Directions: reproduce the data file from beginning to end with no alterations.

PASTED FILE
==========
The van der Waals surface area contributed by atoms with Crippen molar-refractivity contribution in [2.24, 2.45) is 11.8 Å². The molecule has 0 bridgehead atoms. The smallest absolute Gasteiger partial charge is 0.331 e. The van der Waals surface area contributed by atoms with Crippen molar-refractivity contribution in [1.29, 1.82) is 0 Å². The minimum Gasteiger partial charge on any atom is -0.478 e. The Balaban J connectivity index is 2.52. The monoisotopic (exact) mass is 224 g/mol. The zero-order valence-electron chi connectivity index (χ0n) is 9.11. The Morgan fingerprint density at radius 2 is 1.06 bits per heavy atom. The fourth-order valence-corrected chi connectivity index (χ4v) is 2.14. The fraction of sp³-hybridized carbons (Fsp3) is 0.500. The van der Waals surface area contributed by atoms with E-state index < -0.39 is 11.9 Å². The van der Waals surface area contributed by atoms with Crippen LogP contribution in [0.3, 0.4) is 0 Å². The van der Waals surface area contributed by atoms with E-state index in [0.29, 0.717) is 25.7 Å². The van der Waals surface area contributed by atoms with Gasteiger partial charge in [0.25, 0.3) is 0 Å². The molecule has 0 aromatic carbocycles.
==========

The van der Waals surface area contributed by atoms with Crippen molar-refractivity contribution in [2.24, 2.45) is 11.8 Å². The molecule has 0 bridgehead atoms. The smallest absolute Gasteiger partial charge is 0.331 e. The van der Waals surface area contributed by atoms with Crippen molar-refractivity contribution in [1.29, 1.82) is 0 Å². The minimum Gasteiger partial charge on any atom is -0.478 e. The Balaban J connectivity index is 2.52. The monoisotopic (exact) mass is 224 g/mol. The zero-order valence-electron chi connectivity index (χ0n) is 9.11. The Morgan fingerprint density at radius 2 is 1.06 bits per heavy atom. The fourth-order valence-corrected chi connectivity index (χ4v) is 2.14. The fraction of sp³-hybridized carbons (Fsp3) is 0.500. The van der Waals surface area contributed by atoms with E-state index < -0.39 is 11.9 Å². The van der Waals surface area contributed by atoms with Crippen LogP contribution in [0.3, 0.4) is 0 Å². The van der Waals surface area contributed by atoms with E-state index in [0.29, 0.717) is 25.7 Å². The van der Waals surface area contributed by atoms with Gasteiger partial charge in [0.25, 0.3) is 0 Å². The molecule has 0 aromatic carbocycles.